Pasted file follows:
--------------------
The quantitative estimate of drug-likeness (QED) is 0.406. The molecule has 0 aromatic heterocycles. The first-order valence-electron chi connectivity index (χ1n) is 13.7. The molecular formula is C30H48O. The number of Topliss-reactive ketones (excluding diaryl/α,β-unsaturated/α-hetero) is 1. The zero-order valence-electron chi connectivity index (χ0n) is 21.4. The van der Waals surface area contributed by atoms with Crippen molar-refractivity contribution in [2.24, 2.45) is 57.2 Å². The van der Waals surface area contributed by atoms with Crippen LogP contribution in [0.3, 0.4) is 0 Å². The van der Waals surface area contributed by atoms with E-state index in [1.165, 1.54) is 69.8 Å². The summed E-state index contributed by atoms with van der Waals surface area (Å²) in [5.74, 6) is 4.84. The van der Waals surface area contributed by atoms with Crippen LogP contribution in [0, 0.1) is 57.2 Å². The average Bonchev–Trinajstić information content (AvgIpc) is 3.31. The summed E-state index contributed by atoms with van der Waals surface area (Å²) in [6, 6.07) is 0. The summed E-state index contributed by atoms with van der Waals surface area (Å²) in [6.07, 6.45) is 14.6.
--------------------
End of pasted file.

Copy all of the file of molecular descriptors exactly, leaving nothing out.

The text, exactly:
The quantitative estimate of drug-likeness (QED) is 0.406. The molecule has 0 aromatic heterocycles. The first-order valence-electron chi connectivity index (χ1n) is 13.7. The molecular formula is C30H48O. The number of Topliss-reactive ketones (excluding diaryl/α,β-unsaturated/α-hetero) is 1. The zero-order valence-electron chi connectivity index (χ0n) is 21.4. The van der Waals surface area contributed by atoms with Crippen molar-refractivity contribution in [2.24, 2.45) is 57.2 Å². The van der Waals surface area contributed by atoms with Crippen LogP contribution in [0.3, 0.4) is 0 Å². The van der Waals surface area contributed by atoms with E-state index in [1.165, 1.54) is 69.8 Å². The summed E-state index contributed by atoms with van der Waals surface area (Å²) in [5.74, 6) is 4.84. The van der Waals surface area contributed by atoms with Crippen LogP contribution in [0, 0.1) is 57.2 Å². The average Bonchev–Trinajstić information content (AvgIpc) is 3.31. The summed E-state index contributed by atoms with van der Waals surface area (Å²) in [6, 6.07) is 0. The summed E-state index contributed by atoms with van der Waals surface area (Å²) in [6.07, 6.45) is 14.6.